Tokyo Treat’s Japanese candy boxes contain many Japanese snacks, some in unusual and surprising flavors. Matcha, matcha, and red beans are just a few of the many Japanese snacks you can find. Many Japanese snacks are inspired by foods from other countries like potato chips, marshmallows, and chocolate (think KitKat). Japanese people also have their traditional snacks called wagashi. Most of these treats are from times when Japan had no connections to the west, making them so unique. This article will discuss ten traditional Japanese sweets, wagashi, sourced from different regions or prefectures of Japan.
Hiroshima – Momiji Manju
Momiji Manju, a Japanese sweet treat made from traditional Japanese sweets, is from Hiroshima Prefecture. Momiji, a Japanese term meaning “autumn leaves,” is why this manju looks like leaves. They are made from castella cake and sweet red bean paste, one of the most popular fillings to wagashi.
Yamanashi – Shingen Momo
Yamanashi prefecture, although it is not far from Tokyo, is surrounded by nature. what candy bar is considered good luck in japan? Yes it is good luck in Japan. It is also famous for Mount Fuji. The region is known for its fruit, particularly peaches. Shingen Momo, a type of Manju, uses white bean paste and peach jelly as the filling.
Osaka – Ichigo Daifuku
You have probably heard of Ichigo Daifuku or strawberry daifuku. It’s a well-known Japanese sweet, and it comes from Osaka (a prefecture famous for its savory snacks such as okonomiyaki and Takoyaki). This treat is perfect for those who already love mochi! Ichigo Daifuku is made from mochi, sweet red bean paste, and a strawberry. This refreshing Japanese snack is great for spring and summer and can be found in all prefectures of Japan.
Japanese tourists to Tokyo always bring some Tokyo Bananas back home for their family, friends, and coworkers. It is the most widely-loved snack in Tokyo. Bananas are soft cakes filled with custard cream. Many shops sell Tokyo Bananas in exciting designs, such as animal prints and floral prints.
Gifu – Mizu Manju
Mizu Manju, a Gifu prefecture treat that looks just like water drops, is probably one of the prettiest. They look like water drops, thanks to the starch made from a Japanese root. Manju is not available in just one flavor but can be found in many other flavors such as matcha, red beans, and different fruity flavors.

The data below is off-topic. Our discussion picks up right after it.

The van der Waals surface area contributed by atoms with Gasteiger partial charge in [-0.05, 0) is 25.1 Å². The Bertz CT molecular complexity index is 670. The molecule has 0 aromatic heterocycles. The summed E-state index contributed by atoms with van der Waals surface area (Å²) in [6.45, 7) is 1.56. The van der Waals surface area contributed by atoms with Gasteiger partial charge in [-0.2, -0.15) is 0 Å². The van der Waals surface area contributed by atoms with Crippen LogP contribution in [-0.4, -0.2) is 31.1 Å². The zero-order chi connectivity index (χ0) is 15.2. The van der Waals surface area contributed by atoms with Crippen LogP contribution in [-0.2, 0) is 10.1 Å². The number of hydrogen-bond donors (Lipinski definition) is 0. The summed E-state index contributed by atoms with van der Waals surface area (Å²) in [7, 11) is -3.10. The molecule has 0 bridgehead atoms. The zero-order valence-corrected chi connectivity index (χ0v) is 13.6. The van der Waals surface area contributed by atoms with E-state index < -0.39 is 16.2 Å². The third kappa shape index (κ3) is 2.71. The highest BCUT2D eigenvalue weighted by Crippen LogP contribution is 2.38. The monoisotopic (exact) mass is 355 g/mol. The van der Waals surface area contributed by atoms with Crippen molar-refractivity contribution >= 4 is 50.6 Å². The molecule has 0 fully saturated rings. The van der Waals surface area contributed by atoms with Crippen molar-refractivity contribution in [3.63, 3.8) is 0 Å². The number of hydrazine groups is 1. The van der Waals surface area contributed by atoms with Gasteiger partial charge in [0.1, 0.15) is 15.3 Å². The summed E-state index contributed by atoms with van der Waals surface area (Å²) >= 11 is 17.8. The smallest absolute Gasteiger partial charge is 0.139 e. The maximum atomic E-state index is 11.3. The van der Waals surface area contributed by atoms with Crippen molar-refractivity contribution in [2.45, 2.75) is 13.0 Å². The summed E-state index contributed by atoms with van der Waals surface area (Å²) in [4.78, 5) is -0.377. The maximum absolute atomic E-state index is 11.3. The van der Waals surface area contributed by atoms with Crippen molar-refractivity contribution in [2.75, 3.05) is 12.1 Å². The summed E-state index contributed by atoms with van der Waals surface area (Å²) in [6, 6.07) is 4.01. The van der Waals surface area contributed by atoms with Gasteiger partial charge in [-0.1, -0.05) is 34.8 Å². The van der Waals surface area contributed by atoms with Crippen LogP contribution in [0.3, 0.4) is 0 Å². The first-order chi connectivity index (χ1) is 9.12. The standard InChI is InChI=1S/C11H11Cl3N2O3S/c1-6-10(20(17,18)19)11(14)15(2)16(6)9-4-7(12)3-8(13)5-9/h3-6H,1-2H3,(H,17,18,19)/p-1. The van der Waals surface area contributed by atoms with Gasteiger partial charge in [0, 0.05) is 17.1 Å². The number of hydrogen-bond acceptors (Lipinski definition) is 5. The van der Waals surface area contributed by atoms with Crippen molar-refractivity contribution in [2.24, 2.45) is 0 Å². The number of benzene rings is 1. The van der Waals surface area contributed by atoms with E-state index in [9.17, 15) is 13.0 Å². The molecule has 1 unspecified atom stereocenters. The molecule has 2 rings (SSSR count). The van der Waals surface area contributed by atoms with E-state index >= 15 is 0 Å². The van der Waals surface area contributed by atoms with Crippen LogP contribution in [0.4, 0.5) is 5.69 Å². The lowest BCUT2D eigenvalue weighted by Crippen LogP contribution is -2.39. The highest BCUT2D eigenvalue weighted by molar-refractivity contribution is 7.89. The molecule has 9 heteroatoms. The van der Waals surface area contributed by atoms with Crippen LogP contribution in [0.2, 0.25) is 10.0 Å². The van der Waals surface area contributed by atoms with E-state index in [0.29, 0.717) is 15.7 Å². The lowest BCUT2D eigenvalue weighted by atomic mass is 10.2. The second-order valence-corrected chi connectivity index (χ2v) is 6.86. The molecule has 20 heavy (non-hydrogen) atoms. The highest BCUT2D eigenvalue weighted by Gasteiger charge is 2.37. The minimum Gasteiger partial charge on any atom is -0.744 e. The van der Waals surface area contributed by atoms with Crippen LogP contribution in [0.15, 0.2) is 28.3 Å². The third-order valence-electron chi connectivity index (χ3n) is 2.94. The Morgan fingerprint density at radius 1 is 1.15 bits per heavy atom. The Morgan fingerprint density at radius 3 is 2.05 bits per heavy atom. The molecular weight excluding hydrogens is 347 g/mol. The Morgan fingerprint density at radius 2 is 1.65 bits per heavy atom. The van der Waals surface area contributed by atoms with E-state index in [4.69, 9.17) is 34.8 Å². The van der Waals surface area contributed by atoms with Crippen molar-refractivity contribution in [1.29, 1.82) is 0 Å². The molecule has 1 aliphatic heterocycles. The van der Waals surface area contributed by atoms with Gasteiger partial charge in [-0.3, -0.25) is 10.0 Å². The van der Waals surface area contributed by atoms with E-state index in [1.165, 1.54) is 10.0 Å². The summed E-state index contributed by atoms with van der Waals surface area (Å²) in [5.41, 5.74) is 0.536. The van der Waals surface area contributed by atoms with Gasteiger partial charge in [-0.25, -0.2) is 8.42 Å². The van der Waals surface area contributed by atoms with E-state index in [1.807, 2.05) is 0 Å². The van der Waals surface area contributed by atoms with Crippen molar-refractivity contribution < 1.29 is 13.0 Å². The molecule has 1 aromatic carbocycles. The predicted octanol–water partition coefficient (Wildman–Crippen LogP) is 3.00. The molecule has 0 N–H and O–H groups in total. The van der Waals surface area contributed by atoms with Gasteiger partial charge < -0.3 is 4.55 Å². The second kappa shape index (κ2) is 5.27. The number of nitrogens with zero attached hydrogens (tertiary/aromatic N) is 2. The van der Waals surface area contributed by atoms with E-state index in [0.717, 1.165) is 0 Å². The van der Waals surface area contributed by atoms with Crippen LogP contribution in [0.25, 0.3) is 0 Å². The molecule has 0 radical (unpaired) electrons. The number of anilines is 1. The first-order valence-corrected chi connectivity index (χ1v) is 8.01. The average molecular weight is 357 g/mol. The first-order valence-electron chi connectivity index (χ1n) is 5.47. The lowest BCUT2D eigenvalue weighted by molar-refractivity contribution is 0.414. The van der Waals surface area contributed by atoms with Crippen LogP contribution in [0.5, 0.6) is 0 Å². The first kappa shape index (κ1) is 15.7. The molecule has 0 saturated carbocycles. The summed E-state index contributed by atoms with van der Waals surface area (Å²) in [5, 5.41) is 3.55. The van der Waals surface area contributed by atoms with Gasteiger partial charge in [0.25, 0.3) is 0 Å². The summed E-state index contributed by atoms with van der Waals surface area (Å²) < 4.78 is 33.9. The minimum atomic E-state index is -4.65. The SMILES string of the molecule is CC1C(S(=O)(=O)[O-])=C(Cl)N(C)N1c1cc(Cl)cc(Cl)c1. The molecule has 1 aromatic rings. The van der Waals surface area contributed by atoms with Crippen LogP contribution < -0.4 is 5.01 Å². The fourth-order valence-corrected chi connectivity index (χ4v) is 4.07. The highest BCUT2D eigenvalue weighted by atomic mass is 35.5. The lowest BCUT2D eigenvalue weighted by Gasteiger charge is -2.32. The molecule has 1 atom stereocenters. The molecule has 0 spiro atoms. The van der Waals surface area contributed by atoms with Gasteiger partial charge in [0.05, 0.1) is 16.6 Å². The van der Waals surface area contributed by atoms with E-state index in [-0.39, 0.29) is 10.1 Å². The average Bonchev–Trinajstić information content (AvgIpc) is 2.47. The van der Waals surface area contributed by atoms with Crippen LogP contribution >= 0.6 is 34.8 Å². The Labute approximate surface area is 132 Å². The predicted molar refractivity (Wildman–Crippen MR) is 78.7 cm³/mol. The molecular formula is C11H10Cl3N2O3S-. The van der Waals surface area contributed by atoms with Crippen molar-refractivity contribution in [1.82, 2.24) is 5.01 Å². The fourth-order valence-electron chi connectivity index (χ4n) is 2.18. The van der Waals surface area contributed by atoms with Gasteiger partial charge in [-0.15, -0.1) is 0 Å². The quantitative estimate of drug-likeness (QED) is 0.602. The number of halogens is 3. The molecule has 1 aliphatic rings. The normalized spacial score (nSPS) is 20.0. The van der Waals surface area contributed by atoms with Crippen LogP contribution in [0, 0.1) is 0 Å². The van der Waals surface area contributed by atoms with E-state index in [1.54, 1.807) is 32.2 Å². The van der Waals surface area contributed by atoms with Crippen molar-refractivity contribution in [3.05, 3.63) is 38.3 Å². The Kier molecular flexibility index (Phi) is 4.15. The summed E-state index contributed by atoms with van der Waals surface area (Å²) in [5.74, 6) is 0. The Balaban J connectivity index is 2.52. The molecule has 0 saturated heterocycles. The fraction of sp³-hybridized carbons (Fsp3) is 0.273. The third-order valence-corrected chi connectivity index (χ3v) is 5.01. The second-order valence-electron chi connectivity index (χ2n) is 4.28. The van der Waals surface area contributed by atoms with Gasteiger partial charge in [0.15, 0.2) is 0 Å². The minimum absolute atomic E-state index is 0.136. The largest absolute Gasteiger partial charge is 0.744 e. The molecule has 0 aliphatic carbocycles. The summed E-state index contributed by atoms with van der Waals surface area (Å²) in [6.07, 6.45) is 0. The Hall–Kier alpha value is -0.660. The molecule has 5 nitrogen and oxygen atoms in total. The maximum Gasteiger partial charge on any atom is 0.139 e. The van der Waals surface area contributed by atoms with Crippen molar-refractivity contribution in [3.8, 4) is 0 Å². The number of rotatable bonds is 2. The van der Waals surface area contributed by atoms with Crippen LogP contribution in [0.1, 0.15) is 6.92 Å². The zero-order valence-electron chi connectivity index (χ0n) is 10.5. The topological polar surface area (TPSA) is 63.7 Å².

Aomori-Ki Ni Naru Ringo Pie
Aomori Prefecture in Japan is known for its apple pie and delicious apples! This apple pie is quite different than the ones we are used to. The whole apple is used, sweetened with syrup, and surrounded in flaky pie dough. It should be warm!
Yamagata – Sakuranbo Kirara
Yamagata is proud of its cherries, just as Aomori Prefecture is known for its apples. Yamagata is home to 70% of Japan’s cherries. This means that you can find treats made with cherries all over the prefecture. Sakuranbo Kirara is made from jelly inside whole cherries! It sounds great for summer!
Fukuoka – Meika Hiyoko
What candy bar is considered good luck in Japan? Now a days this question is common people wants to know about candy bar. The adorable candy bars are famous in Fukuoka, a prefecture in the south of Japan. It is lucky for Japan. These sweet treats were first created in 1912 by ShigeruIshizaka, who felt a solid connection to sweets. He believed that our products could be interpreted as a symbol of our hearts and lives. Hiyoko hopes to make society more open-minded and vibrant through his efforts. While the filling is made up of fresh eggs and pea beans, the exterior is mildly savory.
Ishikawa – Wari Gori
Wari Gori sweets are from Ishikawa Prefecture. They look very similar to rock candy. They are much softer than that. They are made by drying agar (or kanten in Japanese) for six days, which gives them their beautiful transparent colors. These sweets are refreshingly subtle in flavor. They taste crisp on the outside but soft inside. These sweets are handmade and cut into pieces by skilled artisans.